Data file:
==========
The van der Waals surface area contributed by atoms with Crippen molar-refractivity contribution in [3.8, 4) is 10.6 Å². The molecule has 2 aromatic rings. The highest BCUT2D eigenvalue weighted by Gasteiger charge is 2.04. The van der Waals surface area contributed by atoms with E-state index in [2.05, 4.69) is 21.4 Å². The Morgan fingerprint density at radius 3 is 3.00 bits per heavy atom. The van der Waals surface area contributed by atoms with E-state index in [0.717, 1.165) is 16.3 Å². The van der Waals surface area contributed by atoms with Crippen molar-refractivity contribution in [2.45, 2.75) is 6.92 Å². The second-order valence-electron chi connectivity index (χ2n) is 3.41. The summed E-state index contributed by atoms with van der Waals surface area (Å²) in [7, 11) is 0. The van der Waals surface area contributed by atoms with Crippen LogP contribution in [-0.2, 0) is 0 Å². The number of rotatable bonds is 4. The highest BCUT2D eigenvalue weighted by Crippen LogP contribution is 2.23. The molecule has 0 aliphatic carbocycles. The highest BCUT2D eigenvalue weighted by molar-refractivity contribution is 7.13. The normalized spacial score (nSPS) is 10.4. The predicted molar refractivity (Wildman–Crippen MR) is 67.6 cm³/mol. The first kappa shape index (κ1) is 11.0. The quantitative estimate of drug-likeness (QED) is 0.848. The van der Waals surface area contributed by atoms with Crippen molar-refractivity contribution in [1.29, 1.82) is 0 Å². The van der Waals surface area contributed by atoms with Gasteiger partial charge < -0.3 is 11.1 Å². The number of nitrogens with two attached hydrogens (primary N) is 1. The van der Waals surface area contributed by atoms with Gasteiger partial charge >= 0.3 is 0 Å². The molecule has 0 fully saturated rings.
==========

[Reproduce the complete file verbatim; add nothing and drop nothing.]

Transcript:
The van der Waals surface area contributed by atoms with Crippen molar-refractivity contribution in [3.8, 4) is 10.6 Å². The molecule has 2 aromatic rings. The highest BCUT2D eigenvalue weighted by Gasteiger charge is 2.04. The van der Waals surface area contributed by atoms with E-state index in [2.05, 4.69) is 21.4 Å². The Morgan fingerprint density at radius 3 is 3.00 bits per heavy atom. The van der Waals surface area contributed by atoms with E-state index in [0.717, 1.165) is 16.3 Å². The van der Waals surface area contributed by atoms with Crippen molar-refractivity contribution in [2.45, 2.75) is 6.92 Å². The second-order valence-electron chi connectivity index (χ2n) is 3.41. The summed E-state index contributed by atoms with van der Waals surface area (Å²) in [7, 11) is 0. The van der Waals surface area contributed by atoms with Crippen LogP contribution in [-0.2, 0) is 0 Å². The number of rotatable bonds is 4. The highest BCUT2D eigenvalue weighted by Crippen LogP contribution is 2.23. The molecule has 0 aliphatic carbocycles. The highest BCUT2D eigenvalue weighted by molar-refractivity contribution is 7.13. The normalized spacial score (nSPS) is 10.4. The predicted molar refractivity (Wildman–Crippen MR) is 67.6 cm³/mol. The first kappa shape index (κ1) is 11.0. The quantitative estimate of drug-likeness (QED) is 0.848. The van der Waals surface area contributed by atoms with Crippen molar-refractivity contribution in [1.29, 1.82) is 0 Å². The van der Waals surface area contributed by atoms with Gasteiger partial charge < -0.3 is 11.1 Å². The number of nitrogens with two attached hydrogens (primary N) is 1. The van der Waals surface area contributed by atoms with Gasteiger partial charge >= 0.3 is 0 Å². The molecule has 0 fully saturated rings.